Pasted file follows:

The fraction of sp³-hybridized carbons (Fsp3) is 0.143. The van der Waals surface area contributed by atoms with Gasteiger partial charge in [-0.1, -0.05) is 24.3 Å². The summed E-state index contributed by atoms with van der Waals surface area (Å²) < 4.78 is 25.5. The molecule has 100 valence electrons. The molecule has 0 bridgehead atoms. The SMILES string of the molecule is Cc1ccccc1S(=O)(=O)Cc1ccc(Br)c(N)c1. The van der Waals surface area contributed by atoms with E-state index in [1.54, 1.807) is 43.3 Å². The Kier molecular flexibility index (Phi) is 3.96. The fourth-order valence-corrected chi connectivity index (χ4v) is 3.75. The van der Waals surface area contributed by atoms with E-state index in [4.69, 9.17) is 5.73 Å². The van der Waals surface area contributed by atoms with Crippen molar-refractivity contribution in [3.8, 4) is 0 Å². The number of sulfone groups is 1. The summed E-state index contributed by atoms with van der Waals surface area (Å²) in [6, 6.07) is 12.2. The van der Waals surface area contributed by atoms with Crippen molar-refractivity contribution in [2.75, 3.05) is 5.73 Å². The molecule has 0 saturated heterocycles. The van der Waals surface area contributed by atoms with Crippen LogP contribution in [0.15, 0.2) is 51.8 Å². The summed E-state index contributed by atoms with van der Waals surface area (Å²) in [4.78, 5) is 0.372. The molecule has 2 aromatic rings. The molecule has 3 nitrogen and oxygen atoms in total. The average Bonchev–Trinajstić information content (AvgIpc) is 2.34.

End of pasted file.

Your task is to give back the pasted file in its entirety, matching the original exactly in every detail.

The fraction of sp³-hybridized carbons (Fsp3) is 0.143. The van der Waals surface area contributed by atoms with Gasteiger partial charge in [-0.1, -0.05) is 24.3 Å². The summed E-state index contributed by atoms with van der Waals surface area (Å²) < 4.78 is 25.5. The molecule has 100 valence electrons. The molecule has 0 bridgehead atoms. The SMILES string of the molecule is Cc1ccccc1S(=O)(=O)Cc1ccc(Br)c(N)c1. The van der Waals surface area contributed by atoms with E-state index in [1.54, 1.807) is 43.3 Å². The Kier molecular flexibility index (Phi) is 3.96. The fourth-order valence-corrected chi connectivity index (χ4v) is 3.75. The van der Waals surface area contributed by atoms with E-state index in [4.69, 9.17) is 5.73 Å². The van der Waals surface area contributed by atoms with Crippen molar-refractivity contribution in [3.8, 4) is 0 Å². The number of sulfone groups is 1. The summed E-state index contributed by atoms with van der Waals surface area (Å²) in [6, 6.07) is 12.2. The van der Waals surface area contributed by atoms with Crippen molar-refractivity contribution in [2.75, 3.05) is 5.73 Å². The molecule has 0 saturated heterocycles. The van der Waals surface area contributed by atoms with Crippen LogP contribution in [0.15, 0.2) is 51.8 Å². The summed E-state index contributed by atoms with van der Waals surface area (Å²) in [4.78, 5) is 0.372. The molecule has 2 aromatic rings. The molecule has 3 nitrogen and oxygen atoms in total. The average Bonchev–Trinajstić information content (AvgIpc) is 2.34.